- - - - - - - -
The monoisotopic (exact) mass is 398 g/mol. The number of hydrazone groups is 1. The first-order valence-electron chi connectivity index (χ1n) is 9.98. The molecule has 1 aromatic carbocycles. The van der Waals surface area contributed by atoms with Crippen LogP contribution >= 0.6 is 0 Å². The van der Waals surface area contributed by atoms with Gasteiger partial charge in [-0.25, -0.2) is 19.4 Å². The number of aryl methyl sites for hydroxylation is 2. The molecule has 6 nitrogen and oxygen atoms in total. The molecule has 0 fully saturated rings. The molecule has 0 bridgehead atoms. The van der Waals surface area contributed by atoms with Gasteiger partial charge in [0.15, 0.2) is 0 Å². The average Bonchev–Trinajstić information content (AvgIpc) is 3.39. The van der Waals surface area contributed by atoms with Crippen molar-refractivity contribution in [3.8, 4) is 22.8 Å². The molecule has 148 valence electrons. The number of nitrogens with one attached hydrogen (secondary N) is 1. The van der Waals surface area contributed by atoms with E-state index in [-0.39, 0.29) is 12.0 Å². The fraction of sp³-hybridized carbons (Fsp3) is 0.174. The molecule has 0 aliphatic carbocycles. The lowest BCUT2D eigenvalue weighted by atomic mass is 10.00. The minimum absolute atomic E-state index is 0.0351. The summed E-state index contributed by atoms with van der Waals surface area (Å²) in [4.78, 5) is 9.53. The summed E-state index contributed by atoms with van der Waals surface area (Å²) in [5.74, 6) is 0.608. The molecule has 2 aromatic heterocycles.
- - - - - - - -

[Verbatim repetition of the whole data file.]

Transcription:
The monoisotopic (exact) mass is 398 g/mol. The number of hydrazone groups is 1. The first-order valence-electron chi connectivity index (χ1n) is 9.98. The molecule has 1 aromatic carbocycles. The van der Waals surface area contributed by atoms with Crippen LogP contribution >= 0.6 is 0 Å². The van der Waals surface area contributed by atoms with Gasteiger partial charge in [-0.25, -0.2) is 19.4 Å². The number of aryl methyl sites for hydroxylation is 2. The molecule has 6 nitrogen and oxygen atoms in total. The molecule has 0 fully saturated rings. The molecule has 0 bridgehead atoms. The van der Waals surface area contributed by atoms with Gasteiger partial charge in [0.15, 0.2) is 0 Å². The average Bonchev–Trinajstić information content (AvgIpc) is 3.39. The van der Waals surface area contributed by atoms with Crippen molar-refractivity contribution in [3.8, 4) is 22.8 Å². The molecule has 148 valence electrons. The number of nitrogens with one attached hydrogen (secondary N) is 1. The van der Waals surface area contributed by atoms with E-state index in [-0.39, 0.29) is 12.0 Å². The fraction of sp³-hybridized carbons (Fsp3) is 0.174. The molecule has 0 aliphatic carbocycles. The lowest BCUT2D eigenvalue weighted by atomic mass is 10.00. The minimum absolute atomic E-state index is 0.0351. The summed E-state index contributed by atoms with van der Waals surface area (Å²) in [4.78, 5) is 9.53. The summed E-state index contributed by atoms with van der Waals surface area (Å²) in [5.74, 6) is 0.608. The molecule has 2 aromatic heterocycles.